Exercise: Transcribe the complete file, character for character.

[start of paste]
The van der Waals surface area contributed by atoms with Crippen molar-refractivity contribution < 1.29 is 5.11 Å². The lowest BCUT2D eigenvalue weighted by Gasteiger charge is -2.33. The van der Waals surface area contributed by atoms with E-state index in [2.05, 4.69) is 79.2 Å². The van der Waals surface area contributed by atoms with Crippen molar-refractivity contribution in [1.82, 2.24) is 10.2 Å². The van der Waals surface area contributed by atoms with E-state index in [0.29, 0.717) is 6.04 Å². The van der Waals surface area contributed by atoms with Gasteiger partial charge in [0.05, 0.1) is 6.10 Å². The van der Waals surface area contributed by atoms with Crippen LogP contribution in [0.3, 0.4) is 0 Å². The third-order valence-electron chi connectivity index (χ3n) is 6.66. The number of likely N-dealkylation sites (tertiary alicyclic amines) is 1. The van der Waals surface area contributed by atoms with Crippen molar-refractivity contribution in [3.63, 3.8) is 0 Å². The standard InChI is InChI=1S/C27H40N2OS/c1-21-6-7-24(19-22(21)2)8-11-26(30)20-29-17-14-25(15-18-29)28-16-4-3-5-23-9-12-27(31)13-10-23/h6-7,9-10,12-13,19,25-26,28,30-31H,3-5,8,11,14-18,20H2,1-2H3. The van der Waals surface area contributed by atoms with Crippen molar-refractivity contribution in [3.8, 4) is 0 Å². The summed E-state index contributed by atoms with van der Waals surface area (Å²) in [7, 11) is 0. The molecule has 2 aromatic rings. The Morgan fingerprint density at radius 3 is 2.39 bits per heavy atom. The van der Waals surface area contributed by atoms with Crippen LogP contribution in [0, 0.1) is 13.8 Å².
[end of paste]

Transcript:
The van der Waals surface area contributed by atoms with Crippen molar-refractivity contribution < 1.29 is 5.11 Å². The lowest BCUT2D eigenvalue weighted by Gasteiger charge is -2.33. The van der Waals surface area contributed by atoms with E-state index in [2.05, 4.69) is 79.2 Å². The van der Waals surface area contributed by atoms with Crippen molar-refractivity contribution in [1.82, 2.24) is 10.2 Å². The van der Waals surface area contributed by atoms with E-state index in [0.29, 0.717) is 6.04 Å². The van der Waals surface area contributed by atoms with Gasteiger partial charge in [0.05, 0.1) is 6.10 Å². The van der Waals surface area contributed by atoms with Crippen LogP contribution in [0.3, 0.4) is 0 Å². The third-order valence-electron chi connectivity index (χ3n) is 6.66. The number of likely N-dealkylation sites (tertiary alicyclic amines) is 1. The van der Waals surface area contributed by atoms with Crippen molar-refractivity contribution in [3.63, 3.8) is 0 Å². The standard InChI is InChI=1S/C27H40N2OS/c1-21-6-7-24(19-22(21)2)8-11-26(30)20-29-17-14-25(15-18-29)28-16-4-3-5-23-9-12-27(31)13-10-23/h6-7,9-10,12-13,19,25-26,28,30-31H,3-5,8,11,14-18,20H2,1-2H3. The van der Waals surface area contributed by atoms with Crippen molar-refractivity contribution in [3.8, 4) is 0 Å². The summed E-state index contributed by atoms with van der Waals surface area (Å²) in [7, 11) is 0. The molecule has 2 aromatic rings. The Morgan fingerprint density at radius 3 is 2.39 bits per heavy atom. The van der Waals surface area contributed by atoms with Crippen LogP contribution in [0, 0.1) is 13.8 Å².